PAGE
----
A particularly sad incident in this vein occurred recently not among teens, but among older folks. In 2000 there was a fire at a Philadelphia senior citizens center in which two residents died. From the content of news stories later it seemed that a quickly and improperly disposed of cigarette seems to have started the fire. Of the dozens of stories aired and printed concerning this fire, I saw only one that mentioned that a smoking ban had been put in place before the fire.
    While specific details were not released, it seemed likely that the delay in calling for aid during the early and controllable period of the fire may have been due to the fear of the seniors involved that they would be thrown out alone into the street for violating the no-smoking rule. When you’re 80 years old and without other resources such delay and confusion even in a burgeoning emergency would be almost unavoidable.

    The downsides of these sorts of antismoking laws are NEVER mentioned by the Antismokers of course, and since they have access to the hundreds of millions of dollars or pounds or whatever that allow control of the media, it’s their stories that unfortunately get heard the loudest.

    – MJM

  6. waltc says:

    In fact, let’s hope the arsonist was not a smoker. It just adds to the “smokers are crazy” meme and leads to more apartment bldg bans too. ..

    .I heard a discussion today about identity politics and how most of the identities are formed around notions of victimhood–a status that inspires both public and legislative sympathy and endows those who suffer it with both righteousness and power. Which made me start to think. Nonsmokers have cast themselves (and been so cast by decades of propaganda) as the victims of smokers, thereby, in a circle, gaining both public and legislative sympathy–rather than the truth that it’s the other way around. After all, who’s the actual victim: someone living three doors down from an octogenarian who smokes or the evicted octogenarian?

  7. Joe L. says:

    The cigarette is considered the deadliest artifact in human history

    This type of ridiculous hyperbole may have become commonplace in Antismoking propaganda, but the prospect of having it written into law is beyond comprehension.

    Also, it appears that neither Rep. Creagan nor any of his contemporaries recognized the absurd irony of having a law stating “The cigarette is considered the deadliest artifact in human history” on the official record in a state which is part of the country which developed and deployed nuclear weapons.

  8. Lepercolonist says:

    This Hawaii proposal does not ban the selling cigarettes only the legal age requirement is raised.
    What store would carry cigarettes in inventory if you must be 100 years old ? Is this a joke ? These progressive lunatics need to be reeled in.

    • Joe L. says:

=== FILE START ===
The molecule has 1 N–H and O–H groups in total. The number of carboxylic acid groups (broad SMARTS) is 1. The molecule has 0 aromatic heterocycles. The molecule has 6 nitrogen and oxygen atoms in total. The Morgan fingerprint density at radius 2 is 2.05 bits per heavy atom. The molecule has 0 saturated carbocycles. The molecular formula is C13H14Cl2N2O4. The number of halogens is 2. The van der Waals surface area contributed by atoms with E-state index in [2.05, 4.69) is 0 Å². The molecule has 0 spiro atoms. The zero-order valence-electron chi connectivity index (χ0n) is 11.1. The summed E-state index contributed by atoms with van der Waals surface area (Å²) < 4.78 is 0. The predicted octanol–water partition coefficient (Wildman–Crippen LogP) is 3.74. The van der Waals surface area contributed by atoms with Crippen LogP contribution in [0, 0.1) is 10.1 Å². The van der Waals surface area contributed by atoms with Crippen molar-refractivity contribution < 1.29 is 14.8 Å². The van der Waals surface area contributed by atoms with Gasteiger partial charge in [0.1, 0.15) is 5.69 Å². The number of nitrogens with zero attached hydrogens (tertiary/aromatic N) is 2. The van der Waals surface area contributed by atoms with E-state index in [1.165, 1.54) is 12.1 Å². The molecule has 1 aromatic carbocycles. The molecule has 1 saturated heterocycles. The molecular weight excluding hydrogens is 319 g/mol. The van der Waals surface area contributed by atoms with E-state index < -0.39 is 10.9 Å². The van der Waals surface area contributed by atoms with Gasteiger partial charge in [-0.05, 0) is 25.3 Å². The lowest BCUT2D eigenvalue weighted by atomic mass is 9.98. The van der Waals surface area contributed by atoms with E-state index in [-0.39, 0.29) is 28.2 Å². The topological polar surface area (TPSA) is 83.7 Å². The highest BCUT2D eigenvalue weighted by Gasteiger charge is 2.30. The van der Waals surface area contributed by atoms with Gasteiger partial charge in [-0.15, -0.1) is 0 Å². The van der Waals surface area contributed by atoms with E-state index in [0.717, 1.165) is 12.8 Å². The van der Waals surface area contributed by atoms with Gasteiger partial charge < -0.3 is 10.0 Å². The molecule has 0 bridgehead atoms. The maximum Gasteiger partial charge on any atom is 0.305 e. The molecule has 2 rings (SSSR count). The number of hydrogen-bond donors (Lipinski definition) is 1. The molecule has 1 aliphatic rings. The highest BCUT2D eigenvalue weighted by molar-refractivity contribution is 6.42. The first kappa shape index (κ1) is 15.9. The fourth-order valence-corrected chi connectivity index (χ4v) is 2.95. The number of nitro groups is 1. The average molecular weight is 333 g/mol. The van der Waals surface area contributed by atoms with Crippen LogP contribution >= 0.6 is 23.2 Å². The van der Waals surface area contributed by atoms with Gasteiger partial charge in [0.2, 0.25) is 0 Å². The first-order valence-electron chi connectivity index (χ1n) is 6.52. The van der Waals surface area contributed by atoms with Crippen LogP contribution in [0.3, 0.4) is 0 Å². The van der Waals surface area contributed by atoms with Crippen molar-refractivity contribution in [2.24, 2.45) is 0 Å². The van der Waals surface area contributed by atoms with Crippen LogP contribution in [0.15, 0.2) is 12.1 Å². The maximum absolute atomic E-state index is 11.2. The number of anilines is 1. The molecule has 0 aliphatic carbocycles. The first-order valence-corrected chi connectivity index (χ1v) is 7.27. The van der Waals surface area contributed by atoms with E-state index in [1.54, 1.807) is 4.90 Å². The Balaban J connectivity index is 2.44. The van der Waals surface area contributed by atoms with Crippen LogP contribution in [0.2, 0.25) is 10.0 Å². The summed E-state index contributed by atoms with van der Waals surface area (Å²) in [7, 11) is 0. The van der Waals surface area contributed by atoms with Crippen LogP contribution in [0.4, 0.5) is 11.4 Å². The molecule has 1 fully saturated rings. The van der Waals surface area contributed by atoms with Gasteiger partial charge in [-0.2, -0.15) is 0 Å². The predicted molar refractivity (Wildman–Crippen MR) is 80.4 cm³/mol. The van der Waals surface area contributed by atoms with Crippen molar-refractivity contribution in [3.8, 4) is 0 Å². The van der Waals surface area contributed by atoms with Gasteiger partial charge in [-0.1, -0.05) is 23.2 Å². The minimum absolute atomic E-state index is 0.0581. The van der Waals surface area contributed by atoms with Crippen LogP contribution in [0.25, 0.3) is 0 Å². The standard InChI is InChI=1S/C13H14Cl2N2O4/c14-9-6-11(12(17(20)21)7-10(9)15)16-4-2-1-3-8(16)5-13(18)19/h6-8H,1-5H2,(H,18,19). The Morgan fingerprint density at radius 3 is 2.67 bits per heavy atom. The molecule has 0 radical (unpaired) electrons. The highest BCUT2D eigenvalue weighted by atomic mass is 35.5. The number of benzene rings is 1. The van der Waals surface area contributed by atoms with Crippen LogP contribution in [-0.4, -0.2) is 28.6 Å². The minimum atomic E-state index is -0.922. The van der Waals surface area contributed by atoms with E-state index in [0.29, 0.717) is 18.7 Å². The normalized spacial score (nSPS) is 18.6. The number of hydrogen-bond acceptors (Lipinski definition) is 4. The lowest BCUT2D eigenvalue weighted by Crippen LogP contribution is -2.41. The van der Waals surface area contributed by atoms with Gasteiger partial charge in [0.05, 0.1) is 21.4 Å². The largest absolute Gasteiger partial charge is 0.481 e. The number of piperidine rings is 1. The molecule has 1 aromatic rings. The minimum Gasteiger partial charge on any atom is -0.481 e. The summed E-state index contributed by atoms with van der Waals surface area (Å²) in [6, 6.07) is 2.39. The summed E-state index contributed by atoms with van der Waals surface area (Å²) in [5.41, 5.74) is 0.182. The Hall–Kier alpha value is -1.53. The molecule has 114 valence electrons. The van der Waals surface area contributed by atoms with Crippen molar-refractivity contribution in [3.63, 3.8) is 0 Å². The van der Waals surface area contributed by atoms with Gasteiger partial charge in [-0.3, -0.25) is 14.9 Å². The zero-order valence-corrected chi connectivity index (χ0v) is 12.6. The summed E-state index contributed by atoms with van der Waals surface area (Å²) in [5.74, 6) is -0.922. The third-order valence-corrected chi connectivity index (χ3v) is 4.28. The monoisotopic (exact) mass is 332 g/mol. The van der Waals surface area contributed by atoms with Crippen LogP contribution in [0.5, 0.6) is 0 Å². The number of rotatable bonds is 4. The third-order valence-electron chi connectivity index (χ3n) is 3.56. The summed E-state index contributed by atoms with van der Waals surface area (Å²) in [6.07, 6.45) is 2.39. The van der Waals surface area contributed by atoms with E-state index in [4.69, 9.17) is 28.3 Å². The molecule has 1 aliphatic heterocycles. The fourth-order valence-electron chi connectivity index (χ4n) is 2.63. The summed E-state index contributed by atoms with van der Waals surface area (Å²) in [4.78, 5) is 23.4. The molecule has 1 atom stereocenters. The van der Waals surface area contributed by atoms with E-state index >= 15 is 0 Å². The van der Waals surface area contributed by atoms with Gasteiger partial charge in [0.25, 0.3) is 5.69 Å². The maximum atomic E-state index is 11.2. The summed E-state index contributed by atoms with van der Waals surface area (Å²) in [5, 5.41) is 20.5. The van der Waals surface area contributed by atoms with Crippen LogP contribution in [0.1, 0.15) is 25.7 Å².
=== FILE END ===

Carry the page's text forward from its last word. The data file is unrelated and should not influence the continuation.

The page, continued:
What store would carry cigarettes in inventory if you must be 100 years old ? Is this a joke ?

      Unfortunately it’s not a joke. It’s a poorly-disguised proposal for prohibition that was designed so as not to mention the dreaded P-word, because most Americans are at least somewhat aware of how well that word has played out in the past.

      These progressive lunatics need to be reeled in.

      It can’t happen soon enough.

  9. Rose says:

    “The cigarette is considered the deadliest artifact in human history,”

    “the most lethal instrument devised by man for peaceful use”

    “Godber is probably best remembered for his public health campaigns in the 1960s against promiscuity and the cigarette, which he once described as “the most lethal instrument devised by man for peaceful use”

    And they’ve followed George Godber, British Chief Medical Officer, like a long line of little ducklings ever since.

  10. petesquiz says:

    “The cigarette is considered the deadliest artifact in human history,”

    “the most lethal instrument devised by man for peaceful use”

    Hmmm…I wonder where the motor car rates in their list of deadly artefacts considering that over 1 million people per year die on the roads worldwide. (And I also wonder how many ‘smoking related’ diseases could equally be attributed as ‘motoring related’ diseases from the toxic fumes put out by most cars/lorries etc?)

    • Rose says:

      “Delegates attending an international conference in London today to commemorate the 50th anniversary of the Great London Smog of 1952, which caused an estimated 12,000 deaths,

      will hear how governments from the late 50s onwards deliberately downplayed the huge threat to public health caused by air pollution, and sought to shift the blame firmly onto cigarette smoking instead.”

      “In 1953, Dr Guy Scadding, speaking on the television programme Matters of Medicine, had expressed a belief that air pollution was as much a factor in whether someone developed lung cancer as smoking, citing the significantly higher number of deaths from the disease among those living in polluted cities, as opposed to the countryside, and assuming that rates of smoking were likely to be similar in both populations.”